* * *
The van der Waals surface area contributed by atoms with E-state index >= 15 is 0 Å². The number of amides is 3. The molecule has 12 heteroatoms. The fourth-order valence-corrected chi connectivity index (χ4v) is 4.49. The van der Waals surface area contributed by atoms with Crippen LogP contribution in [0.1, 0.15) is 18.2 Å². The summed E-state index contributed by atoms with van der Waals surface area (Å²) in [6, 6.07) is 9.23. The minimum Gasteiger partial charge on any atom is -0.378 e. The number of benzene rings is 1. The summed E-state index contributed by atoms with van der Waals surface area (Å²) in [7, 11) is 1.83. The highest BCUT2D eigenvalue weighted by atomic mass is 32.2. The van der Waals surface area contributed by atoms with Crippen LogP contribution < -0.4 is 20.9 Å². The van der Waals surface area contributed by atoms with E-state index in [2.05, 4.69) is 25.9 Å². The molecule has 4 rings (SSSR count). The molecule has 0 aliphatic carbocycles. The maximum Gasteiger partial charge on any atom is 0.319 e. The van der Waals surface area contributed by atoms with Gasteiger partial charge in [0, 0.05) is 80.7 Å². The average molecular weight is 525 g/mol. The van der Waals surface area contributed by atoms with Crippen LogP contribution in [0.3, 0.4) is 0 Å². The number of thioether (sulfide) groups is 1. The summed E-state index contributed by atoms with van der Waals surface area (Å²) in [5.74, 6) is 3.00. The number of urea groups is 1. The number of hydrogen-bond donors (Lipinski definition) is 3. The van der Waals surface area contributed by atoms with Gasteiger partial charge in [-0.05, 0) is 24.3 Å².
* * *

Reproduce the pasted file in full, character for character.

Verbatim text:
The van der Waals surface area contributed by atoms with E-state index >= 15 is 0 Å². The number of amides is 3. The molecule has 12 heteroatoms. The fourth-order valence-corrected chi connectivity index (χ4v) is 4.49. The van der Waals surface area contributed by atoms with Crippen LogP contribution in [0.1, 0.15) is 18.2 Å². The summed E-state index contributed by atoms with van der Waals surface area (Å²) in [6, 6.07) is 9.23. The minimum Gasteiger partial charge on any atom is -0.378 e. The number of benzene rings is 1. The summed E-state index contributed by atoms with van der Waals surface area (Å²) in [7, 11) is 1.83. The highest BCUT2D eigenvalue weighted by atomic mass is 32.2. The van der Waals surface area contributed by atoms with Crippen LogP contribution < -0.4 is 20.9 Å². The van der Waals surface area contributed by atoms with E-state index in [2.05, 4.69) is 25.9 Å². The molecule has 4 rings (SSSR count). The molecule has 0 aliphatic carbocycles. The maximum Gasteiger partial charge on any atom is 0.319 e. The van der Waals surface area contributed by atoms with Gasteiger partial charge in [0, 0.05) is 80.7 Å². The average molecular weight is 525 g/mol. The van der Waals surface area contributed by atoms with Crippen LogP contribution in [0.3, 0.4) is 0 Å². The number of thioether (sulfide) groups is 1. The summed E-state index contributed by atoms with van der Waals surface area (Å²) in [5.74, 6) is 3.00. The number of urea groups is 1. The number of hydrogen-bond donors (Lipinski definition) is 3. The van der Waals surface area contributed by atoms with Gasteiger partial charge in [-0.05, 0) is 24.3 Å².